expat community

Why I Don’t Usually Hang Out with Expats While Abroad

Posted on Posted in Culture, Travel

Anyone who’s traveled has likely ran into an expat community. Most cities tend to have them, and you don’t exactly need to seek them out when moving abroad. In fact, the more foreign the city, the more likely it is to have a thriving expat community. In Granada, where I previously lived, expats were everywhere. They didn’t exactly take over the city, but they had their own pubs and restaurants and generally stuck to themselves.

Wherever you go, that’s what expats tend to do. They bring their own culture with them and form an expat community within a foreign city. It’s really no different in theory than minority enclaves in major American cities. But what expats often do is co-opt the culture of a foreign city without actually interacting with it.  In my experience, expats often shun the locals and have as little to do with them as possible when hanging around out with other expats.

In fact, I once met an expat in Granada who had moved after being inspired by a famous Flamenco guitar player. Originally from California, he had been living in Spain for three years. When I asked him if he ever performed, he practically scoffed at me. In this case (as in many others) he obviously had a deep reverence for the culture. But the way he had co-opted Spanish culture while still being an expat was almost a contradictory thing to witness.

The truth is, when I studied abroad in England I wasn’t necessarily much better. But in that case, I wasn’t an expat, I was a student. While I did interact with English natives (who spoke the same language) there was much i didn’t like about their culture. I found the institutionalized alcoholism and the concept of ‘taking the piss’ pretty off-putting. But even so, I did interact with the culture in non-superficial ways. And I did get a good understanding of how people in Oxford lived their lives, even if I wasn’t always a part of it.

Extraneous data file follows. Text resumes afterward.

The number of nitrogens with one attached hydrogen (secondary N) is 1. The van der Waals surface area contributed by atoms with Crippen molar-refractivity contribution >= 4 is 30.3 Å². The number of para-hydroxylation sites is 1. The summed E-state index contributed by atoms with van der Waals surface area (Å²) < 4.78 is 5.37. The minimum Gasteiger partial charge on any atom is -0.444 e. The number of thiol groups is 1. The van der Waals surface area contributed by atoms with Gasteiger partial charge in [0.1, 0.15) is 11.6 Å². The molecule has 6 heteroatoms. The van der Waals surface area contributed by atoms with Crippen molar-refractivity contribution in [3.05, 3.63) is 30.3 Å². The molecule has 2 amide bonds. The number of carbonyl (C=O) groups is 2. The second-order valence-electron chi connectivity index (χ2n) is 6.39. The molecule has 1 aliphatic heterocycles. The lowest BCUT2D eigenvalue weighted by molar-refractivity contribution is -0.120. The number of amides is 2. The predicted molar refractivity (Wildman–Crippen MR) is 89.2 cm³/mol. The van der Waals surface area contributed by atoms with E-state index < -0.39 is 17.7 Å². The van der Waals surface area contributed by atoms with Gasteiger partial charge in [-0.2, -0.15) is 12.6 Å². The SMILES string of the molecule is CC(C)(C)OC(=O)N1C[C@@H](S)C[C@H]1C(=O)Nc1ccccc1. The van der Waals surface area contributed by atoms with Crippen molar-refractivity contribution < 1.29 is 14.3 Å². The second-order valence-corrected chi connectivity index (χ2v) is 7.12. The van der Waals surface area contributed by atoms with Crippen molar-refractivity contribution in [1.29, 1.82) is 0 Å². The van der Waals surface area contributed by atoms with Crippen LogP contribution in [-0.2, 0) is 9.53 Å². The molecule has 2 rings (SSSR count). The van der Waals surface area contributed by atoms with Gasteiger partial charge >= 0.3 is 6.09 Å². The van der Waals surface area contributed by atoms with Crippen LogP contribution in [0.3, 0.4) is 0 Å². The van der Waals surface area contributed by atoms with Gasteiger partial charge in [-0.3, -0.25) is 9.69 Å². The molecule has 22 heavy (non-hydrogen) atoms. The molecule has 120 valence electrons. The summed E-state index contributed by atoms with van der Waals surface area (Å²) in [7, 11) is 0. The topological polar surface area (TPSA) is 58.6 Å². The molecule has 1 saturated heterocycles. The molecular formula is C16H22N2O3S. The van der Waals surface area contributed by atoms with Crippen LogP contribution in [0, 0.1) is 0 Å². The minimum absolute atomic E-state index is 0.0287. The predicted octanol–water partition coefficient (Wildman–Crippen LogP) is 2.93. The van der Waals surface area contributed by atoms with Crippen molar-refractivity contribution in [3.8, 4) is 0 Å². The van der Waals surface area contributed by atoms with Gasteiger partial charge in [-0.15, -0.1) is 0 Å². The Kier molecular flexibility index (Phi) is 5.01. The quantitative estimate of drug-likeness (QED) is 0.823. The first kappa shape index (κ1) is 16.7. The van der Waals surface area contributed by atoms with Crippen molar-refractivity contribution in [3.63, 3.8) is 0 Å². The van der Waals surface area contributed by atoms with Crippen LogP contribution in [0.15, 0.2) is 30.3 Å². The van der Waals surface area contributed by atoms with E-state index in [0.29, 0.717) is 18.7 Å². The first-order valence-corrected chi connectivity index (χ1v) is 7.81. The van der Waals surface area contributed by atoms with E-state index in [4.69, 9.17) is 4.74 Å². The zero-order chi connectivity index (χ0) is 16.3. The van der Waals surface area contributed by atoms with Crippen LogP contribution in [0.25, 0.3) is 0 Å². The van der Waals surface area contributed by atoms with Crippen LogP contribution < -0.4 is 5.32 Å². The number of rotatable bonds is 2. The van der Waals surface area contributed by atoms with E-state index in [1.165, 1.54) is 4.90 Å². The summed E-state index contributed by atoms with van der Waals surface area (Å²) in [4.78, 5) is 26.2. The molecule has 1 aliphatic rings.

For these reasons, an expat community always has value. Of course, when people of one city move to a different city, they are going to seek out vestiges of their own culture. But for me, that only goes so far. If I wanted to hang out with people like me, I would have stayed put in the United States. When travelling, I want to be open to having new experiences (and not brag about my experiences when I get home). Sometimes, that involves meeting expats from different walks of life, and sometimes that means interacting with locals. But to me, what it doesn’t mean is limiting yourself to an expat community. Because if you do that, you might as well have stayed home.

4 thoughts on “Why I Don’t Usually Hang Out with Expats While Abroad

  1. I don’t mind expat communities, but I agree some expats tend to just close themselves off from experiencing the country and culture and some go even as far as hating everything about it. What boggles me is that they still stay on with all the hate. So why stay? I think it’s more about just finding the right individuals to share your experience with abroad.

  2. A couple of big advantages expat communities have though is language homogenity–by default, everyone will speak English–and a mutual support system–it’s easier to find other friends from a nomadic community than from a settled one, when you’re an expat. For instance, in Prague, unless you’re speaking Czech pretty well (which takes a couple of years) or are dating a Czech, then the instances where you’re really deeply able to interact with the culture are pretty rare, and then when you finally tap into it, you move. So, lastly, sticking with the expat community is an easy option for those moving a lot and are otherwise fairly busy with work.

    But yeah, that’s not to say it’s all positive. Expats should take their time and try to integrate to some level, and especially work on the language skills, but after living in my 5th different country, I’m kind of running out of language skill space up there in the head. 😀

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